Pahaska Tepee Resort is limiting services after six employees tested positive for COVID-19 within the last couple of weeks.

Dr. Aaron Billin, Park County public health officer, referred to the Pahaska outbreak as a “cluster” in his Facebook post early Monday morning. 

A statement from Pahaska stated symptomatic employees were quarantined before test results were received and will continue to be quarantined for the required time. Only employees who have tested negative for COVID-19 are allowed to work.

As of Saturday, employees have fewer possibilities to interact with the public, since the gift shop is closed and the dining room is now only doing take-out. Guests are limited to one person at check-in, and staff is not taking any new reservations with arrival dates that fall in the next couple of weeks. Pahasaka guests have been informed of the situation and about the changes in service.

“We want to stay open with limited service,” said manager Rob Coe, son of owner Bob Coe. “Our staff has been taking required precautions as they have been required, but that doesn’t totally protect them or the general public.”

Employees who tested positive are staying on site for the summer and thus cannot quarantine anywhere else, and Coe said many don’t even have vehicles. He doesn’t want to have to fully close and wants to keep his staff employed.

“We ask our customers and guests to understand our situation is more complicated than most,” he said. “This is uncharted territory for everyone and the playing field can change rapidly. We thank everyone for their concern and hope we may resume normal operations in the future.”

Bill Crampton, Park County public health nurse, said the county came to Pahaska on Thursday to perform testing because two employees who had tested positive for COVID-19 a couple weeks prior were looking to return to work and were no longer exhibiting symptoms.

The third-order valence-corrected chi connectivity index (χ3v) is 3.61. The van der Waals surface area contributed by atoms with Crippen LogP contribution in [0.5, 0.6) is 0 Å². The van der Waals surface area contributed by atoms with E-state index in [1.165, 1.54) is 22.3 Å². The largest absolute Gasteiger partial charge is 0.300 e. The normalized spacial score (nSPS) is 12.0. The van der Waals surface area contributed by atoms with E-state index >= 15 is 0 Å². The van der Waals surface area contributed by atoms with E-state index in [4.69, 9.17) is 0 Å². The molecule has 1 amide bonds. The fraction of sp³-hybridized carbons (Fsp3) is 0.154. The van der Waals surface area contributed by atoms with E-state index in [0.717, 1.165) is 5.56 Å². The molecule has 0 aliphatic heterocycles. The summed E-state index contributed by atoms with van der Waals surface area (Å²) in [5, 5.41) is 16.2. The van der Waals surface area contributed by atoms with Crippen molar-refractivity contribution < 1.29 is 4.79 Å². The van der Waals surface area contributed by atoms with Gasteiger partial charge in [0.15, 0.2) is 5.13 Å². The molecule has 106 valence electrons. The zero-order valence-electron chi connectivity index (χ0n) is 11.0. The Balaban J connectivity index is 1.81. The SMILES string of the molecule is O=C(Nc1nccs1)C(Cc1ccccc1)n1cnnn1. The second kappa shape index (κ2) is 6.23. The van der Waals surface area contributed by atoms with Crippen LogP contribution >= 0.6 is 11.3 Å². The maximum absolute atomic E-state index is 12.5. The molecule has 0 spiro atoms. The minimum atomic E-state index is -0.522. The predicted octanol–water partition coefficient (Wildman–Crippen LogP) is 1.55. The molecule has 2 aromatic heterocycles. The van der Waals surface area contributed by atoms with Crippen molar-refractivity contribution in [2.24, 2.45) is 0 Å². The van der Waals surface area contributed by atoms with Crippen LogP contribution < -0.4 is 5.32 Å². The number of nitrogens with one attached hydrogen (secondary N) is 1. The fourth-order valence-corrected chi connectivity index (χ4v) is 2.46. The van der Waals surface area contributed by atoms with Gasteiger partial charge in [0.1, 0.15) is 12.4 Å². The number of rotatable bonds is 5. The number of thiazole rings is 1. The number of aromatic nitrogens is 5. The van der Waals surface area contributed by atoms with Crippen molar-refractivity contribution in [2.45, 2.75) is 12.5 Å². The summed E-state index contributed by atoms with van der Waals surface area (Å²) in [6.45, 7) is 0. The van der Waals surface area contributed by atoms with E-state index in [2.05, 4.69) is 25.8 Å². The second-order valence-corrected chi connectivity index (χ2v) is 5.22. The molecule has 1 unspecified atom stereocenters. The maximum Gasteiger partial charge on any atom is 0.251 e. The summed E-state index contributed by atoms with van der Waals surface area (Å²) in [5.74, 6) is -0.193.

Four employees tested Thursday were confirmed positive. 

Frank Irby, 62, was working at Pahaska this summer and said those previously confirmed employees were not properly quarantining themselves and were walking around in the lodge.

“I’m pretty sure I got (the virus),” he said. “They are not handling it properly.”

Coe said Irby, who had worked at the lodge for two months, declined to take a free test at Pahaska and left not knowing if he was positive or not.

Irby decided to quit and fly home to Chicago on Saturday.

“God forbid, I find somewhere down the line that I gave it to someone. That’s where it hurts,” Irby said.

He claimed it was a bonfire event attended by one of the employees who later tested positive which gave him the most concern for the potential virus spread. The event included other Pahaska staff and Shoshone Lodge employees.

Irby said many Pahaska employees felt sick in recent weeks. He also said those in the kitchen were not wearing face masks, and there were inconsistencies with who was told to wear a face mask.

“There’s no way people are protected,” he said. “You have all these tourists coming in and you don’t know what they’re bringing or what we’re giving to them.”

Coe said he had not received anything negative from the health department regarding how the business had handled safety concerns.

Crampton said he and Homeland Security director Jack Tatum brought more than enough tests on Thursday, with 25 administered. Irby said staff was given the choice to test, and there was at least one sick employee who refused to take one.

Coe said none of his employees who tested positive have more than mild symptoms.

(1) comment


so sorry to hear, we will visit you sometime in the future

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